Now, up until this point, this argument of labels has mostly just been partisan rhetoric, and sadly, we have all become accustomed to that kind of partisanship, even when it involves the fight against these extremist groups. That kind of yapping has not prevented folks across the government from doing their jobs, from sacrificing and working really hard to protect the American people.

But we are now seeing how dangerous this kind of mind set and this kind of thinking can be. We are starting to see where this kind of rhetoric and loose talk and sloppiness about who exactly we are fighting, where this can lead us.

We now have proposals from the presumptive Republican nominee for president of the United States to bar all Muslims from immigrating into America. And you hear language that singles out immigrants and suggests entire religious communities are complacent in violence.

Where does this stop? The Orlando killer, one of the San Bernardino killers, the Fort Hood killer—they were all U.S. citizens. Are we going to start treating all Muslim-Americans
differently? Are we going to start subjecting them to special surveillance? Are we going to start discriminating against them because of their faith? We heard these suggestions during the course of this campaign. Do Republican officials actually agree with this?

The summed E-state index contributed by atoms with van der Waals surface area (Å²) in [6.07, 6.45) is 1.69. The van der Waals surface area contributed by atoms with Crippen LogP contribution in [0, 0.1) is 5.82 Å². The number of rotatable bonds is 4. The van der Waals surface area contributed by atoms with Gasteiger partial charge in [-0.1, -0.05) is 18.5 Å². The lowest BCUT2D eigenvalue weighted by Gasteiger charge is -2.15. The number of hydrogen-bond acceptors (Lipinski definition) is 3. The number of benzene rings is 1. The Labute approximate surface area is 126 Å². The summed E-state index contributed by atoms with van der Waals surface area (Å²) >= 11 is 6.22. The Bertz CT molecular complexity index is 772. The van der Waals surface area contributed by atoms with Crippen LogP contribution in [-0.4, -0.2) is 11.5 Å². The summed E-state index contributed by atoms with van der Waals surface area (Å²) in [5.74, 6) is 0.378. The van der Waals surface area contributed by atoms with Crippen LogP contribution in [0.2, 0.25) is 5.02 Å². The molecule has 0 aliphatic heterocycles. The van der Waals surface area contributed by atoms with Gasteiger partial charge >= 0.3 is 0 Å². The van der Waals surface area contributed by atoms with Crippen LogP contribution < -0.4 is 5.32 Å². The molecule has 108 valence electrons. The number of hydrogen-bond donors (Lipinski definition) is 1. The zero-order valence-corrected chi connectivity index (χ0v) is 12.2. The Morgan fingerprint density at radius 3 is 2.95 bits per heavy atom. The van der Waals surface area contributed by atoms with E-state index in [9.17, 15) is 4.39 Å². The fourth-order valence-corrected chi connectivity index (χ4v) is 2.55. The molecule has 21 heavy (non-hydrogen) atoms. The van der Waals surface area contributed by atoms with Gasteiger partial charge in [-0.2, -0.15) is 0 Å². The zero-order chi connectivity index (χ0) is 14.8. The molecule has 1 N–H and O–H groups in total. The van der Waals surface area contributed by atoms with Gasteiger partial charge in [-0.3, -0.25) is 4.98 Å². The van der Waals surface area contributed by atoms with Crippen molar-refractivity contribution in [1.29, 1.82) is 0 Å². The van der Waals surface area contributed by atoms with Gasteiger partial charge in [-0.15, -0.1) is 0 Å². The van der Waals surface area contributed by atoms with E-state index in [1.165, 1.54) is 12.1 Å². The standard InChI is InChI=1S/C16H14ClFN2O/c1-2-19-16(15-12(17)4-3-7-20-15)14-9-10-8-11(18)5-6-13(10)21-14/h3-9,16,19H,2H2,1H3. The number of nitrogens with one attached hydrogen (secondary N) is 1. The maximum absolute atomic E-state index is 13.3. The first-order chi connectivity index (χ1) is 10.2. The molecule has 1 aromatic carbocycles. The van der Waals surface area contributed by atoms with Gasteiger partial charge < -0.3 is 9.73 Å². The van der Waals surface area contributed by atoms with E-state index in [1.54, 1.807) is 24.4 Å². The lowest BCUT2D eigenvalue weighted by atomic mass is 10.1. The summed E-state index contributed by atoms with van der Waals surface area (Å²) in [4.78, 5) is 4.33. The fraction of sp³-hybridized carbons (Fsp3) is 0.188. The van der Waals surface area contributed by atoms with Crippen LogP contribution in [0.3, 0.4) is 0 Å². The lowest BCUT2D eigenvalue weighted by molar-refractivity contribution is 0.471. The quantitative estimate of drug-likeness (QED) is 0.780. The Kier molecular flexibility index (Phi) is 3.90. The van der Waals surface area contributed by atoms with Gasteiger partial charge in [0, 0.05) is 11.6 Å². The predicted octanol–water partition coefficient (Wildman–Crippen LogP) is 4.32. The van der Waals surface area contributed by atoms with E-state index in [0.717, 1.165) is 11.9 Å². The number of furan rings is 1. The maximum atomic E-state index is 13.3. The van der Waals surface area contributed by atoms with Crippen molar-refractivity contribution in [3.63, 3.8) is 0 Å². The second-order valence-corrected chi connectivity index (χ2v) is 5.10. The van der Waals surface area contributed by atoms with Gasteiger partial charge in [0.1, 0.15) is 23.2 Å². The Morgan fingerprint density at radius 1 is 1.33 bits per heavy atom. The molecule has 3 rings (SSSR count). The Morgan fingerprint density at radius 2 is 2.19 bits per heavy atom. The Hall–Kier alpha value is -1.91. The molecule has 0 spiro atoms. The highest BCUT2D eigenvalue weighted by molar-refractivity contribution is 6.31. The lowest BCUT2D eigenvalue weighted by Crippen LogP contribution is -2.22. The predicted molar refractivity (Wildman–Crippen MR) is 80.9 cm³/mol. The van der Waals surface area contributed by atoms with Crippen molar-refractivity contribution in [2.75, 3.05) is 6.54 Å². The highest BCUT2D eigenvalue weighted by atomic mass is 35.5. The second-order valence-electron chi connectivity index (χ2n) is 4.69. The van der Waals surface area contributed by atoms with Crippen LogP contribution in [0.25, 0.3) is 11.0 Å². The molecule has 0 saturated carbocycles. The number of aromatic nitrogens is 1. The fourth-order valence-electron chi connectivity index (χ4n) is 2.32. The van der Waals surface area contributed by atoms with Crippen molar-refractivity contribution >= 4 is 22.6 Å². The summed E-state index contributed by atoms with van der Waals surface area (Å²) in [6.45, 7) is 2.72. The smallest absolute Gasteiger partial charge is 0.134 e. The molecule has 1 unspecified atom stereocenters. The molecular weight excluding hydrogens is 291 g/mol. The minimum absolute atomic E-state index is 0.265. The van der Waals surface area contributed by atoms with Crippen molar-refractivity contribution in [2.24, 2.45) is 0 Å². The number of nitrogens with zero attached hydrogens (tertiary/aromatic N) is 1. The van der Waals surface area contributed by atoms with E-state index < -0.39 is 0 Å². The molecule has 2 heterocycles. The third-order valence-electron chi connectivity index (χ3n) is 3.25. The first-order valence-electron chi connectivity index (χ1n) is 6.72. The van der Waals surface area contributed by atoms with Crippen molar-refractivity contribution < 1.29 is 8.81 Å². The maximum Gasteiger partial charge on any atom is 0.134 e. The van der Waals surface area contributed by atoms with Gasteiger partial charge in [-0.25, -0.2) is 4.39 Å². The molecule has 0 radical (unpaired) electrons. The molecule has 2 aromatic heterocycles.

Because that’s not the America we want. It does not reflect our Democratic ideals. It won’t make us more safe, it will make us less safe, fueling ISIL’s notion that the West hates Muslims, making Muslims in this country and around the world feel like, no matter what they do, they’re going to be under suspicion and under attack. It makes Muslim-Americans feel like their government is betraying them. It betrays the very values America stands for.

We have gone through moments in our history before when we acted out of fear, and we came to regret it. We have seen our government mistreat our fellow citizens, and it has been a shameful part of our history. This is a country founded on basic freedoms, including freedom of religion. We don’t have religious tests here. Our founders, our Constitution, our Bill of Rights, are clear about that.

And if we ever abandon those values, we would not only make it a lot easier to radicalize people here and around the world, but we would have betrayed the very things we are trying to protect. The pluralism and the openness, our rule of law, our civil liberties, the very things that make this country great. The very things that make us exceptional. And then the terrorists would have won and we cannot let that happen.